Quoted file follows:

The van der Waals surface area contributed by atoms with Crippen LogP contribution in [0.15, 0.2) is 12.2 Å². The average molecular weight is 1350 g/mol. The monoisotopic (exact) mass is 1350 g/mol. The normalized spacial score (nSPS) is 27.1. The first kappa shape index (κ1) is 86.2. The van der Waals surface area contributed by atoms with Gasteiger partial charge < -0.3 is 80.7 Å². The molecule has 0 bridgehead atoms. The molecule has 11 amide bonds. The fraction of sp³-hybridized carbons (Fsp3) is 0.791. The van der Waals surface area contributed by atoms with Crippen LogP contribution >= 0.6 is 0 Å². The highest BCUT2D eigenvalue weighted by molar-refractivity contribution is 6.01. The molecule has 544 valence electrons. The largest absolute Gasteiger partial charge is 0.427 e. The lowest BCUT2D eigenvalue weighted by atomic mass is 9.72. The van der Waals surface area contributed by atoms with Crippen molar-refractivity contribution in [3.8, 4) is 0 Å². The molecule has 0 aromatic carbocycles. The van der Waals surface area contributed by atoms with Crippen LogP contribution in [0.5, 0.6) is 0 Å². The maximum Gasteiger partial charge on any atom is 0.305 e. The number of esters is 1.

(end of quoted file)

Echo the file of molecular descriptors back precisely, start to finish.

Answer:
The van der Waals surface area contributed by atoms with Crippen LogP contribution in [0.15, 0.2) is 12.2 Å². The average molecular weight is 1350 g/mol. The monoisotopic (exact) mass is 1350 g/mol. The normalized spacial score (nSPS) is 27.1. The first kappa shape index (κ1) is 86.2. The van der Waals surface area contributed by atoms with Gasteiger partial charge < -0.3 is 80.7 Å². The molecule has 0 bridgehead atoms. The molecule has 11 amide bonds. The fraction of sp³-hybridized carbons (Fsp3) is 0.791. The van der Waals surface area contributed by atoms with Crippen LogP contribution >= 0.6 is 0 Å². The highest BCUT2D eigenvalue weighted by molar-refractivity contribution is 6.01. The molecule has 544 valence electrons. The largest absolute Gasteiger partial charge is 0.427 e. The lowest BCUT2D eigenvalue weighted by atomic mass is 9.72. The van der Waals surface area contributed by atoms with Crippen molar-refractivity contribution in [3.8, 4) is 0 Å². The molecule has 0 aromatic carbocycles. The van der Waals surface area contributed by atoms with Crippen LogP contribution in [0.5, 0.6) is 0 Å². The maximum Gasteiger partial charge on any atom is 0.305 e. The number of esters is 1.